A company unexpectedly receives a subpoena for production of documents related to litigation to which it is not a party. The company's general counsel passes the subpoena to outside counsel to object and respond. The general counsel also tells outside counsel that she thinks the subpoena is greatly overbroad and asks outside counsel to seek reimbursement for the costs of compliance.
Protection of Non-Parties
Rule 45 of the Federal Rules of Civil Procedure protects non-parties from "undue burden and expense" in complying with a subpoena. One tool federal courts can use to prevent undue burden is shifting the costs of compliance from the responding non-party to the issuing party. There are limits, however, and it is up to the responding party to convince the court to shift fees and costs. A non-party can take steps while responding to a subpoena to maximize both its chances for recovery of costs and the amount it can ultimately recover.
A Roadmap for Reimbursement
First, a non-party subpoena recipient may object to and refuse to produce documents in response to a subpoena request that is overly broad or unduly burdensome or that would require the non-party to go to great lengths or expense to comply with the subpoena. These objections make fee recovery more likely, as a court that orders compliance with a subpoena over the subpoena recipient's objection must protect the non-party from "significant expense" incurred in responding. The objections and responses are also an opportunity for the non-party to notify the requesting party that it intends to seek reimbursement of fees and costs.
Relatedly, it is good practice to provide the requesting party with an accurate estimate of the costs of production as early as possible. To do so, the requesting party and the non-party recipient will need to reach early agreement on the terms and scope of document collection, review and production. This is important, as some courts have refused to shift fees and costs incurred before the non-party provided the requesting party with a production plan and a cost estimate.
Once the non-party has an accurate estimate of the cost of complying with the subpoena, it is a good idea to seek the requesting party's agreement to pay these costs. While the issuing party may not agree to pay anything, the court may appreciate that the non-party tried to save the court's time and the costs associated with litigating a motion to shift fees. Further, the subpoena recipient should seek a reasonable scope of production—if it doesn't do so, a court will be less likely to award costs and fees.
And, as the non-party moves toward actual collection and production of the documents, it remains important to avoid unnecessary cost. Courts are less likely to award costs and fees associated with search, review and production of documents where those expenses could have been minimized or where less expensive means could have been used.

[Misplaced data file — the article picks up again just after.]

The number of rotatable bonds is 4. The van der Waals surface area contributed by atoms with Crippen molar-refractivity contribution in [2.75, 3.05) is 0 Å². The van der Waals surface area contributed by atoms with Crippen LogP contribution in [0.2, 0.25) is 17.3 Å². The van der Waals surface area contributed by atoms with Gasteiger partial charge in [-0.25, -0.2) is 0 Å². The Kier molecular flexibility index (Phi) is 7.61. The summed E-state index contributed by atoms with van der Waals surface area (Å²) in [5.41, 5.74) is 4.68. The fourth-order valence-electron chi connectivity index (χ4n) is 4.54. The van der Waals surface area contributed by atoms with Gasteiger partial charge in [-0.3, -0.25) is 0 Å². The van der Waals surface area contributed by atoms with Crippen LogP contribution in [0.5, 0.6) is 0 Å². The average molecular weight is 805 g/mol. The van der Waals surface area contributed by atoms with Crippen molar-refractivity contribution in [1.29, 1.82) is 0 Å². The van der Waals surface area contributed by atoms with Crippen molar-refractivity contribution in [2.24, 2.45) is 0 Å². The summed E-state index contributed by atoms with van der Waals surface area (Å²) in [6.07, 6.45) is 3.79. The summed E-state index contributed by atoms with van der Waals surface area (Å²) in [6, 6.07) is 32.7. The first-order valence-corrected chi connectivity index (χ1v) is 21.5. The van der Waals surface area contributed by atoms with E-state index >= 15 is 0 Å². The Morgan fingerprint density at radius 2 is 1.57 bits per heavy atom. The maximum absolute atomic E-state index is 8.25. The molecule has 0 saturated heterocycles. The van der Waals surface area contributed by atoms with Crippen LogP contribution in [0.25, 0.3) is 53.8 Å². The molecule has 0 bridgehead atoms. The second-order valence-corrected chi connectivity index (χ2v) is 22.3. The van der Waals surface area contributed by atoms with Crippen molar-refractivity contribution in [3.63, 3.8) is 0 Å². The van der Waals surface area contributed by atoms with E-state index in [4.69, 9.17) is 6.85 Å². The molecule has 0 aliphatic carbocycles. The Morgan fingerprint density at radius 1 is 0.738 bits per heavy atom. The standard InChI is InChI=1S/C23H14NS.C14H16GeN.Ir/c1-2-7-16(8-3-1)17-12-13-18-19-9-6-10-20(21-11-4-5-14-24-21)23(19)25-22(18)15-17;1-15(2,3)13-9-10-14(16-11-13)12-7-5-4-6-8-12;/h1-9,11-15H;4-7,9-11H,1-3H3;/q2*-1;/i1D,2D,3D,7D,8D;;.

Perhaps most importantly, the non-party must maintain detailed records of associated fees and costs for which it seeks reimbursement. This includes costs associated with collecting, processing and storing the documents, as well as attorneys' fees incurred for the actual review of the documents. If the non-party uses an e-discovery vendor to assist in the process, the non-party should ask the vendor to provide an itemized invoice of its services. The non-party should also document any issues that delay the production or otherwise raise the cost of compliance. Accurate recordkeeping is crucial because the non-party will have to present the court with evidence of fees and costs and convince the court that those fees and costs were reasonable. Clear and accurate records will allow the non-party to do so; without them, the non-party could end up bearing its own costs.
Finally, the non-party should attempt to minimize the costs associated with filing a motion to shift costs and fees. Courts have proven to be less likely to award these costs than those associated with negotiating the scope of the subpoena and producing responsive documents.
Communicating with the requesting party early on, taking care to keep fees and costs down, and keeping detailed records of those fees and costs will maximize the chance that the court will make the requesting party share the burden.
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This Mayer Brown article provides information and comments on legal issues and developments of interest. The foregoing is not a comprehensive treatment of the subject matter covered and is not intended to provide legal advice. Readers should seek specific legal advice before taking any action with respect to the matters discussed herein.